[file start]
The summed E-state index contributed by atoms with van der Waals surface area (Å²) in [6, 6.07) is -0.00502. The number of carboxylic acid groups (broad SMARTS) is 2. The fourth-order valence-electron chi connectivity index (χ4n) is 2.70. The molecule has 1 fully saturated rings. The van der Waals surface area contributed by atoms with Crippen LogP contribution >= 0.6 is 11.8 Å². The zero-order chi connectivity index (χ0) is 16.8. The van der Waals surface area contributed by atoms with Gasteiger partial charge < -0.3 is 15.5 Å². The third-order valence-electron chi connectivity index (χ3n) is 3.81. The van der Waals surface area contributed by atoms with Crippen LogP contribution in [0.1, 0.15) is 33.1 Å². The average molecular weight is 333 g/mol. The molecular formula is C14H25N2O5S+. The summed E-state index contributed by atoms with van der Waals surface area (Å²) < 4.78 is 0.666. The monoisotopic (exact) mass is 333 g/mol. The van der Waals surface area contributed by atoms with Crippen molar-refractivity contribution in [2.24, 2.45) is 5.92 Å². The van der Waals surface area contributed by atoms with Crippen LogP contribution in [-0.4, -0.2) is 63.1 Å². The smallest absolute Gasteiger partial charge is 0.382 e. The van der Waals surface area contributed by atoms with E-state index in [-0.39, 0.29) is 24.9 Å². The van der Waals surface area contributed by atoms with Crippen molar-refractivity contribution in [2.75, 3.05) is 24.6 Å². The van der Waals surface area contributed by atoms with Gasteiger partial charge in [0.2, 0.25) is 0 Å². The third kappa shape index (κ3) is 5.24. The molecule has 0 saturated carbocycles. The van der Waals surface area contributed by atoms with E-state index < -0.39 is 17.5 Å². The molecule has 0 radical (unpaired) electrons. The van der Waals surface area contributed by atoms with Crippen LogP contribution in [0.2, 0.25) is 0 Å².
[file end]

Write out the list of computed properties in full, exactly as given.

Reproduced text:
The summed E-state index contributed by atoms with van der Waals surface area (Å²) in [6, 6.07) is -0.00502. The number of carboxylic acid groups (broad SMARTS) is 2. The fourth-order valence-electron chi connectivity index (χ4n) is 2.70. The molecule has 1 fully saturated rings. The van der Waals surface area contributed by atoms with Crippen LogP contribution >= 0.6 is 11.8 Å². The zero-order chi connectivity index (χ0) is 16.8. The van der Waals surface area contributed by atoms with Gasteiger partial charge < -0.3 is 15.5 Å². The third-order valence-electron chi connectivity index (χ3n) is 3.81. The van der Waals surface area contributed by atoms with Crippen LogP contribution in [0.1, 0.15) is 33.1 Å². The average molecular weight is 333 g/mol. The molecular formula is C14H25N2O5S+. The summed E-state index contributed by atoms with van der Waals surface area (Å²) < 4.78 is 0.666. The monoisotopic (exact) mass is 333 g/mol. The van der Waals surface area contributed by atoms with Crippen molar-refractivity contribution in [2.24, 2.45) is 5.92 Å². The van der Waals surface area contributed by atoms with Crippen LogP contribution in [-0.4, -0.2) is 63.1 Å². The smallest absolute Gasteiger partial charge is 0.382 e. The van der Waals surface area contributed by atoms with E-state index in [-0.39, 0.29) is 24.9 Å². The van der Waals surface area contributed by atoms with Crippen molar-refractivity contribution in [2.75, 3.05) is 24.6 Å². The van der Waals surface area contributed by atoms with Gasteiger partial charge in [0.2, 0.25) is 0 Å². The third kappa shape index (κ3) is 5.24. The molecule has 0 saturated carbocycles. The van der Waals surface area contributed by atoms with E-state index < -0.39 is 17.5 Å². The molecule has 0 radical (unpaired) electrons. The van der Waals surface area contributed by atoms with Crippen LogP contribution in [0.2, 0.25) is 0 Å².